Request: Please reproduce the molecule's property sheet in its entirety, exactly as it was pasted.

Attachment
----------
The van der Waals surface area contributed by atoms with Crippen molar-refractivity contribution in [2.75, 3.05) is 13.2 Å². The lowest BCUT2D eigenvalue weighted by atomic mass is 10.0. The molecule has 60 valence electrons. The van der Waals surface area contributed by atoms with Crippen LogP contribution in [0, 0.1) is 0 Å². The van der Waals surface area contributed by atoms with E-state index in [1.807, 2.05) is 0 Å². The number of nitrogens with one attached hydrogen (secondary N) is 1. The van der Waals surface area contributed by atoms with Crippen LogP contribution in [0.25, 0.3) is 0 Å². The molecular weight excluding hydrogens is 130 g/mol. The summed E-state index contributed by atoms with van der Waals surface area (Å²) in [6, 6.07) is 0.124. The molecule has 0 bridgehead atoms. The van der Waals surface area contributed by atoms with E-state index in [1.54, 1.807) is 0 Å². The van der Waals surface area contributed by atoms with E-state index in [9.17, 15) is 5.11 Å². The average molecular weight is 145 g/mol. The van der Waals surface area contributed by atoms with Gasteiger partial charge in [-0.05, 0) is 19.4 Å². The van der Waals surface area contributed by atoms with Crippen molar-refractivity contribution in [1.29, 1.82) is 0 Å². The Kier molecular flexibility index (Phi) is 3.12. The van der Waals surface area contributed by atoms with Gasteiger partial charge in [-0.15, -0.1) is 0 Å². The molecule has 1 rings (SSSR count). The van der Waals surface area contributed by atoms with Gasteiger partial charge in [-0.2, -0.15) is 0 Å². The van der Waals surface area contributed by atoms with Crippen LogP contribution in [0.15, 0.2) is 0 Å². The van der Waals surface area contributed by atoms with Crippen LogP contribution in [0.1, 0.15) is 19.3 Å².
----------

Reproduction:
The van der Waals surface area contributed by atoms with Crippen molar-refractivity contribution in [2.75, 3.05) is 13.2 Å². The lowest BCUT2D eigenvalue weighted by atomic mass is 10.0. The molecule has 60 valence electrons. The van der Waals surface area contributed by atoms with Crippen LogP contribution in [0, 0.1) is 0 Å². The van der Waals surface area contributed by atoms with E-state index in [1.807, 2.05) is 0 Å². The number of nitrogens with one attached hydrogen (secondary N) is 1. The van der Waals surface area contributed by atoms with Crippen LogP contribution in [0.25, 0.3) is 0 Å². The molecular weight excluding hydrogens is 130 g/mol. The summed E-state index contributed by atoms with van der Waals surface area (Å²) in [6, 6.07) is 0.124. The molecule has 0 bridgehead atoms. The van der Waals surface area contributed by atoms with E-state index in [1.54, 1.807) is 0 Å². The van der Waals surface area contributed by atoms with E-state index in [9.17, 15) is 5.11 Å². The average molecular weight is 145 g/mol. The van der Waals surface area contributed by atoms with Gasteiger partial charge in [-0.05, 0) is 19.4 Å². The van der Waals surface area contributed by atoms with Crippen molar-refractivity contribution in [1.29, 1.82) is 0 Å². The Kier molecular flexibility index (Phi) is 3.12. The van der Waals surface area contributed by atoms with Gasteiger partial charge in [-0.15, -0.1) is 0 Å². The molecule has 1 rings (SSSR count). The van der Waals surface area contributed by atoms with Gasteiger partial charge in [-0.2, -0.15) is 0 Å². The van der Waals surface area contributed by atoms with Crippen LogP contribution in [0.15, 0.2) is 0 Å². The van der Waals surface area contributed by atoms with Crippen LogP contribution in [0.1, 0.15) is 19.3 Å².